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Raging Silence

April 1989 (UK) / July 1989 (US)

Raging Silence cover Lineup:

Overview - This album is miles beyond Equator in every possible way. Bernie Shaw proves himself to be Heep's most capable vocalist since John Lawton (they'd been thru John Sloman, Pete Goalby and Steff Fontaine). Mick in particular stands out with his distinctive guitar sound and the production is a vast improvement as Richard Dodd gives the band a big, meaty sound. The biggest improvement, however, is in the lyric writing. Although several of the songs are covers, all of the songs have a socially conscious edge that had been missing since Ken Hensley's departure. This provides Heep with their first true album theme since The Magician's Birthday. The weakest part, however, is Phil Lanzon, whose keyboards hide in the background, giving the album a feel more like a Rainbow album than Heep. Grade: A-
note: There are two previously unreleased alternate live versions from the Live In Moscow album, Too Scared To Run and Corina, but why do we need more alternate versions of these songs when they're also released as alternate versions on Still 'Eavy Still Proud? Wasted disc space.

Original US running order:

  1. Blood Red Roses
  2. Rich Kid
  3. Lifeline
  4. Voice On My TV
  5. Cry Freedom
  6. Bad Bad Man
  7. More Fool You
  8. When The War Is Over
  9. Rough Justice
  10. Hold Your Head Up
  11. Look At Yourself

1. Hold Your Head Up - Excellent, faithful cover of the old Argent classic, I like this version as well as the original. Although Bernie goes a little over the top Hold Your Head Up cover at times, Mick's solo is excellent, the harmonies are great, Lee shines, and Phil's synths work better than on any other song on the album. Grade: A+
note: The reissue contains the 12" extended (by nearly 1.5 minutes) version. There is also a slightly edited version on Different World.

2. Blood Red Roses - One of the best melodic rockers Heep has ever done, written by former vocalist Pete Goalby. This features nearly all the traditional Heep elements, from a great opening riff to tight harmonies to a memorable melody. Mick is in top shape here on both fills and his solo while Trevor shines with some great melodic bass work. Grade: A+
note: The reissue contains an extended version. There are also remixes from 1990 on Different World and A Time Of Revelation but the differences are very slight.

3. Voice On My TV - The first in a series of songs speaking out against those who seek to make a profit off of peoples' religions. Excellent melody line, especially on the chorus and its harmony vocals, which reminds me very much of early 80's Cheap Trick. Great ending. Grade: A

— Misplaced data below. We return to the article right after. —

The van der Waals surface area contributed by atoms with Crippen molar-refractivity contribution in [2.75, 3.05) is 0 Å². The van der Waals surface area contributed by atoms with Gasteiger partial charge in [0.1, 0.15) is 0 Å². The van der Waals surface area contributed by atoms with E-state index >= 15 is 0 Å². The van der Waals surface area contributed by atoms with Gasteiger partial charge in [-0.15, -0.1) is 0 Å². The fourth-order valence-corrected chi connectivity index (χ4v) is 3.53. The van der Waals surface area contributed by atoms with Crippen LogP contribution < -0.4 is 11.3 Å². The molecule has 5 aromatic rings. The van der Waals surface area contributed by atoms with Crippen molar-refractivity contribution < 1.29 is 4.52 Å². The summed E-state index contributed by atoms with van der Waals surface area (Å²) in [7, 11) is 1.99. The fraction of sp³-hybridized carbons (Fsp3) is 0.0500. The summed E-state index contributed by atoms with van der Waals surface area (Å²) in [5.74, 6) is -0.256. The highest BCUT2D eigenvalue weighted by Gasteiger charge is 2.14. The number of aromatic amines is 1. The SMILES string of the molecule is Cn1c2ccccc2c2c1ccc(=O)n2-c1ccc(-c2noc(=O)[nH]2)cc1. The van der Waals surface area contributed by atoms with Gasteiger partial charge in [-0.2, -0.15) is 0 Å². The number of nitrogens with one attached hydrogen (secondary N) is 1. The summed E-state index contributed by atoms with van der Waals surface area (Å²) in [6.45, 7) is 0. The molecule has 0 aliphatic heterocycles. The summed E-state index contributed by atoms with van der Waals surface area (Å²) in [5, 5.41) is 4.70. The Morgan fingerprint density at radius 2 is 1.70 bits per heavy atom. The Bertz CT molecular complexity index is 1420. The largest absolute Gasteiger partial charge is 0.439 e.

4. Rich Kid - Borrowing the opening riff straight from Gypsy, this song features some nice riffs on both the bridge and chorus. Whether or not you like this song is probably dependent on how annoying you find the opening riff. Another hot (and much too short) solo from Mick. Grade: A-

5. Cry Freedom - For the first time, Phil goes to the organ, providing a nice intro. Marie Zackojiva adds a line in Russian to set the tone for a tale of an ice skater defecting to the West. Very much in the mood of the time, with the Berlin Wall coming down and following Heep's appearances in Russia. Well-arranged and performed, especially by Bernie, this song almost feels like a James Bond movie. Mick's wild, flashy solo captures the excitement of the song quite well. Grade: A+

6. Bad Bad Man - Great rocker with excellent lyrics about an L.A. cop, this song contains one of my favorite Heep lines ever - "I take peace from the wicked". Best riff on the album. Phil's keyboards, however, are too cheezy. This would've been a lot better if he'd stuck with the organ. Grade: A

7. More Fool You - Finally, Phil hits the organ and sticks with it! The riff is simple but effective and the organ gives it that Heep feel. Mick is in top form, with his trademark fills and solos. Once again, great lyrics and a well-arranged song. Grade: A-

8. When The War Is Over - I loved this ballad when the album first came out. I still think the band does a great job with this cover, especially Bernie. Phil's keyboards, however, sound quite dated and the songwriting sounds like a typical 80's (e.g. Journey or Heart) ballad. Another good solo from Mick and nice harmonies from the guys. Grade: B+

9. Lifeline - Bernie shows his ability to sing with emotion, filling his voice with a yearning that fits the lyrics. Nice band performance, especially Mick. Grade: A-

10. Rough Justice - Again, what a difference the organ makes to a Heep song! Mick's riff feels so much more full when Phil gets off the cheezy synth sound! Lots of energy from the band here. Great sing-a-long chorus. Lyrically, this is the sequel to Stealin', although these are the weakest lyrics on the album. Phil almost gets a solo. Grade: B+

11. Miracle Child - (originally 'B' side of Hold Your Head Up) Phil sings lead on this decent but unremarkable rocker. Stupid lyrics. Grade: B

12. Look At Yourself (live) - At 8:00, this is double the length of the original. Lee kicks in with a long thundering intro followed by Phil's cheezy synths and then Mick lets loose. Bernie proves that he can handle David's old rockers quite well and in fact can perform some of them, this song included, better than John Lawton. The harmonies are also quite tight. As long as Phil sticks to the organ, this song really cooks. Whenever he switches to his synths, the song looses the drive for me. Still, it's Mick and Lee who really make this song rock! Grade: A

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